Cerebellum as a target for toxic substances

Toxicol Lett. 2000 Mar 15;112-113:9-16. doi: 10.1016/s0378-4274(99)00246-5.

Abstract

The Purkinje cells and the granule cells are the most important targets in cerebellum for toxic substances. The Purkinje cells are among the largest neuron in the brain and are very sensitive to ischaemia, bilirubin, ethanol and diphenylhydantoin. The granule cells are small and seem to be sensitive to loss of intracellular glutathione. Granule cells are sensitive to methyl halides, thiophene, methyl mercury, 2-chloropropionic acid and trichlorfon. The Purkinje cells appear in the rat brain on pre-natal day 14-16, whereas the granule cells appear post-natally. Both cells are sensitive to excitotoxic chemicals and also to an effect on DNA or its repair mechanisms.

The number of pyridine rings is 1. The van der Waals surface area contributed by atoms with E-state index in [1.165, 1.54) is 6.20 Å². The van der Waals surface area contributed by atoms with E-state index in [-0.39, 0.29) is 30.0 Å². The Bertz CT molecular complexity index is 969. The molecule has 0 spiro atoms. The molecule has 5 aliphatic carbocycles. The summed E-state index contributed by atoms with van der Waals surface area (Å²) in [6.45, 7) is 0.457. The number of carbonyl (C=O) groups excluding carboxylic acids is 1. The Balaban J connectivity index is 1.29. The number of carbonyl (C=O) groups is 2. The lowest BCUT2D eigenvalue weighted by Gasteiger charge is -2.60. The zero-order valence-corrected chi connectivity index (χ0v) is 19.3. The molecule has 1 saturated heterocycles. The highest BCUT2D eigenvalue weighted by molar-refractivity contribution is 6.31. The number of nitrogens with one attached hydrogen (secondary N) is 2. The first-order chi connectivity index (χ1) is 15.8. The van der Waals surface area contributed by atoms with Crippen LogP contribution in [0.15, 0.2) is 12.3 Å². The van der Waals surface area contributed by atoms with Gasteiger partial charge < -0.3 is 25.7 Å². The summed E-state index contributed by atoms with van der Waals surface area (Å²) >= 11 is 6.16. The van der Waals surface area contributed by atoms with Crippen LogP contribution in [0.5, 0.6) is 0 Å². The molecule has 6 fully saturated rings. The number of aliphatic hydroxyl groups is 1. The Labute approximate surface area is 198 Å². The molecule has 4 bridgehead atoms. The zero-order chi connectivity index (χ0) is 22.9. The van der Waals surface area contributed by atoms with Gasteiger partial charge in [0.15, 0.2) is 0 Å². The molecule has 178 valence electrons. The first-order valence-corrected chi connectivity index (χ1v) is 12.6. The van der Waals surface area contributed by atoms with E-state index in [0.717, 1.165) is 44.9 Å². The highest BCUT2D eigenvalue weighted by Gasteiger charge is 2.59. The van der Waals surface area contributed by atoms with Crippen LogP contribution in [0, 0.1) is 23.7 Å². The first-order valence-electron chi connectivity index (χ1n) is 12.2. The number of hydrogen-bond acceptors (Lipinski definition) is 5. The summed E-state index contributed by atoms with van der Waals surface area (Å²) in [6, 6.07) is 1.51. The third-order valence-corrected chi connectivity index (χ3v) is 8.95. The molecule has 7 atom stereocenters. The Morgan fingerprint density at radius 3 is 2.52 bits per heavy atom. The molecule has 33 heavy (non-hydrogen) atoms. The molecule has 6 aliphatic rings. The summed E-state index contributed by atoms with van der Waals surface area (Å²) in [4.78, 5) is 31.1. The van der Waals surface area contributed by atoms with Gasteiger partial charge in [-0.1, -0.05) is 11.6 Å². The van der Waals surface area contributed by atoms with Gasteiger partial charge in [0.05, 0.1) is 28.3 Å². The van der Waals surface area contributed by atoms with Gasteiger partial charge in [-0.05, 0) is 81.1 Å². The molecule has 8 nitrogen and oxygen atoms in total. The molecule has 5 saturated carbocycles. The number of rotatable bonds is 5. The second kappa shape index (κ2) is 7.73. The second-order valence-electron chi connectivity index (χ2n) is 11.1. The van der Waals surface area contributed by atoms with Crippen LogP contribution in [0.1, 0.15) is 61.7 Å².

Publication types

  • Review

MeSH terms

  • Animals
  • Apoptosis / drug effects
  • Cerebellum / drug effects*
  • Cerebellum / physiology
  • Cholinesterase Inhibitors / toxicity
  • DNA Repair / drug effects
  • Embryonic and Fetal Development / drug effects*
  • Female
  • Humans
  • Hydrocarbons, Halogenated / toxicity*
  • Neurotoxins / toxicity*
  • Pregnancy
  • Purkinje Cells / drug effects*
  • Trichlorfon / toxicity

Substances

  • Cholinesterase Inhibitors
  • Hydrocarbons, Halogenated
  • Neurotoxins
  • Trichlorfon